Get in Line: Chapter 11 Restructuring in Crowded Bankruptcy Courts

Benjamin Charles Iverson

Research output: Working paper

2 Scopus citations


This paper tests whether Chapter 11 restructuring outcomes are affected by time constraints in busy bankruptcy courts. Using the passage of the Bankruptcy Abuse Prevention and Consumer Protection Act as an exogenous shock to caseloads, I find that commercial banks report lower charge-offs on business lending when court caseloads decline, suggesting that the costs of financial distress are lower in less congested courts. Further, court caseload affects how restructuring takes place. Less-busy bankruptcy judges liquidate fewer small firms, but more large firms. When caseload declines, large firms spend less time in court and firms that are dismissed from court are less likely to re-file for bankruptcy. In addition, firms are less likely to sell assets or obtain debtor-in-possession financing in less-busy courts.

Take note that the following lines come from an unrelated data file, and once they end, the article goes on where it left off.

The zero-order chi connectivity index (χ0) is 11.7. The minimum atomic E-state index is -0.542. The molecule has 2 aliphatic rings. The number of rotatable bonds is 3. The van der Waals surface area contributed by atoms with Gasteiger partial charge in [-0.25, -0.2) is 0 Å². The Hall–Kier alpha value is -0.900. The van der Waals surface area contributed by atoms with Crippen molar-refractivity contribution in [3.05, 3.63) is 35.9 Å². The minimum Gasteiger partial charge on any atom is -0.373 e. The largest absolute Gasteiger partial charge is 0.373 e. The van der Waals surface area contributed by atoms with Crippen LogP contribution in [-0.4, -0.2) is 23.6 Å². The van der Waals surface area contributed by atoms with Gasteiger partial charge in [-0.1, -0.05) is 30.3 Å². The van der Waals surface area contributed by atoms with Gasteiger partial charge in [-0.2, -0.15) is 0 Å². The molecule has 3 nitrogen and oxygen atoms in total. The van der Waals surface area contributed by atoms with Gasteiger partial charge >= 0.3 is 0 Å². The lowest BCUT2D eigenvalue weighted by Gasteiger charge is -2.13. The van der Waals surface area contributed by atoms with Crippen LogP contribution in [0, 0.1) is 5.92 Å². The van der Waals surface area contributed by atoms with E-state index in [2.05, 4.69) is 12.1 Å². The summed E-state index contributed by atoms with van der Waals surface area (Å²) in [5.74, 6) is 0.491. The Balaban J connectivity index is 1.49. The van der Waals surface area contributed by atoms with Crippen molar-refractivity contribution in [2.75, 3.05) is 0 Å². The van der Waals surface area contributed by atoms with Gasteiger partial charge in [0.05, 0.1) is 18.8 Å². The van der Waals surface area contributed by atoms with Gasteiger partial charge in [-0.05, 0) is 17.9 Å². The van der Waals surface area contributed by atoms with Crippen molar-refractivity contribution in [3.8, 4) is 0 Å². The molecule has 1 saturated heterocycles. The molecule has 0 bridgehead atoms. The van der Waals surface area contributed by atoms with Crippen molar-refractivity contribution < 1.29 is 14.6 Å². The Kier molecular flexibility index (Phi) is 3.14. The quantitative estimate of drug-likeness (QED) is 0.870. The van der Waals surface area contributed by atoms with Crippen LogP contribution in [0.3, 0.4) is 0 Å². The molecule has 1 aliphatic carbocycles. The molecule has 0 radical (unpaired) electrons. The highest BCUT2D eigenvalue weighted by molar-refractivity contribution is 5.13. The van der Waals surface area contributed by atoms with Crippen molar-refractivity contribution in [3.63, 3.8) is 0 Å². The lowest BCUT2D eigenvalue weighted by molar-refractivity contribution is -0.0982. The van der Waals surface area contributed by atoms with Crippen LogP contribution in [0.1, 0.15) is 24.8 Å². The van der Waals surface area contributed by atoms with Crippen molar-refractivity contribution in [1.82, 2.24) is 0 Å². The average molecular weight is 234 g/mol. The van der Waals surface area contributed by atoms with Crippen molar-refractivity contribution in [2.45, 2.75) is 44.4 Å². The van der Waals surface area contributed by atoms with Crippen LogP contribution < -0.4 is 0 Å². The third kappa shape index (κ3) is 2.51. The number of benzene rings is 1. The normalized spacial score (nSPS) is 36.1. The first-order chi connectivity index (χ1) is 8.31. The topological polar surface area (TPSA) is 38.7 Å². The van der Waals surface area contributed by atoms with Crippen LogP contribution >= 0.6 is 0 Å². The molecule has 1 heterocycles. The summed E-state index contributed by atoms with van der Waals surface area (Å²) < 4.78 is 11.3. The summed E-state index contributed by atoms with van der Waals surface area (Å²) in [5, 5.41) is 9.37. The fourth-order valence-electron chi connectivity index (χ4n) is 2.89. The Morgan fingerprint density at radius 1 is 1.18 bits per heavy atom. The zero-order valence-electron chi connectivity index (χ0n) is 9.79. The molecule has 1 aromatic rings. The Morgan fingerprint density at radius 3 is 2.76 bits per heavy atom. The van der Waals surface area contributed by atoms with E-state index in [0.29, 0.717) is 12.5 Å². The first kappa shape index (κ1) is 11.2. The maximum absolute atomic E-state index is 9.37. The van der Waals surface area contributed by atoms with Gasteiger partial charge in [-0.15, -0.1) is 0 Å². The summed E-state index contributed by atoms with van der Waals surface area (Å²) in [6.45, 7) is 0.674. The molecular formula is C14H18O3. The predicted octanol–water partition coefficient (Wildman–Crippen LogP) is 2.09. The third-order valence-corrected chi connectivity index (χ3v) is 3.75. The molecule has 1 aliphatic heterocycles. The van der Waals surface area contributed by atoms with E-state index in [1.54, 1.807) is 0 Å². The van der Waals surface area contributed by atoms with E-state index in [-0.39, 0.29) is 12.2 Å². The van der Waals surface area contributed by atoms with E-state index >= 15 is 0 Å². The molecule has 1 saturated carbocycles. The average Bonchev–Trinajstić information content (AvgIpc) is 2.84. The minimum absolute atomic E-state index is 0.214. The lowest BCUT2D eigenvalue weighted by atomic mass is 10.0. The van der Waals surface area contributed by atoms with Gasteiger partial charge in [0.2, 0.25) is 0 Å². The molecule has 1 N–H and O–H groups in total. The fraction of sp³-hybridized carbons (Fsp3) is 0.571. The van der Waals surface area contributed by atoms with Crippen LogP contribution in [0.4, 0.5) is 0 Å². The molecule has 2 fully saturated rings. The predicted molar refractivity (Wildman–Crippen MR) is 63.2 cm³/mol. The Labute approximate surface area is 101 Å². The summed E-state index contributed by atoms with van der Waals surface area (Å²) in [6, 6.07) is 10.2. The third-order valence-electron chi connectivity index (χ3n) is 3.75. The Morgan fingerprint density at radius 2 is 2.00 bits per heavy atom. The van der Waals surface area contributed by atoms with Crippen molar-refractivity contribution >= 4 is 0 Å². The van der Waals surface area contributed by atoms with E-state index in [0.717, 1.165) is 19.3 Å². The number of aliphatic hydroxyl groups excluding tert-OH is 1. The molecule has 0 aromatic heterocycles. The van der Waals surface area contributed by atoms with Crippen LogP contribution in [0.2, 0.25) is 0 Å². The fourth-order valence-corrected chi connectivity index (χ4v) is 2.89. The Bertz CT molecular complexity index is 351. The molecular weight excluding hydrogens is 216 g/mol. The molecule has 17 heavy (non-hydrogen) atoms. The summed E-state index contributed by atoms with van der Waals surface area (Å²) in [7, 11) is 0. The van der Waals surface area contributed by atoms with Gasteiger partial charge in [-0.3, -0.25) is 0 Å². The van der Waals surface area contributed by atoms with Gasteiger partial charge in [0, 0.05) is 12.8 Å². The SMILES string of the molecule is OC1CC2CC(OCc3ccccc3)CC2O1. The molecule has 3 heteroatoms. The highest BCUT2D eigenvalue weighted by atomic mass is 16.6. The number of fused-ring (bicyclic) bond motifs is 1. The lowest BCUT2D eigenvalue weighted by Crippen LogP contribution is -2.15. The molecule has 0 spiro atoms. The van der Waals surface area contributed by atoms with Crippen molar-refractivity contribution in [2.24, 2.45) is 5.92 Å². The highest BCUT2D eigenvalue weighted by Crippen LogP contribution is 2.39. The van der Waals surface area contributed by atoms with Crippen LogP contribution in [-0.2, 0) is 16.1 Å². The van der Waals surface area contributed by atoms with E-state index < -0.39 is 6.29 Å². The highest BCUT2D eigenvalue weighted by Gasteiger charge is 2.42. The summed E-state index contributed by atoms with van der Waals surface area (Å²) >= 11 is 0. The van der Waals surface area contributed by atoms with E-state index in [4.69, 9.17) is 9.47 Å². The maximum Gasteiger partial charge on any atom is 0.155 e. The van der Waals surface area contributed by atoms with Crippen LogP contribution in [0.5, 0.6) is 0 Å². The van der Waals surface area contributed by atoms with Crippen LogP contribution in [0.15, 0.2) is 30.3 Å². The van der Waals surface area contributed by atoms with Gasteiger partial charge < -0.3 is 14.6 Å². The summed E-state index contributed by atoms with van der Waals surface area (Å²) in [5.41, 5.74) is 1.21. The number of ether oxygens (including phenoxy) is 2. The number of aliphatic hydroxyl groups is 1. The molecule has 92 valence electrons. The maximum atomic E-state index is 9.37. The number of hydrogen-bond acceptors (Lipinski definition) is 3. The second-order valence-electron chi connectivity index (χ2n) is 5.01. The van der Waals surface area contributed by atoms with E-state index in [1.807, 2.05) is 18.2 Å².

Original languageEnglish (US)
Number of pages57
StatePublished - Dec 2015


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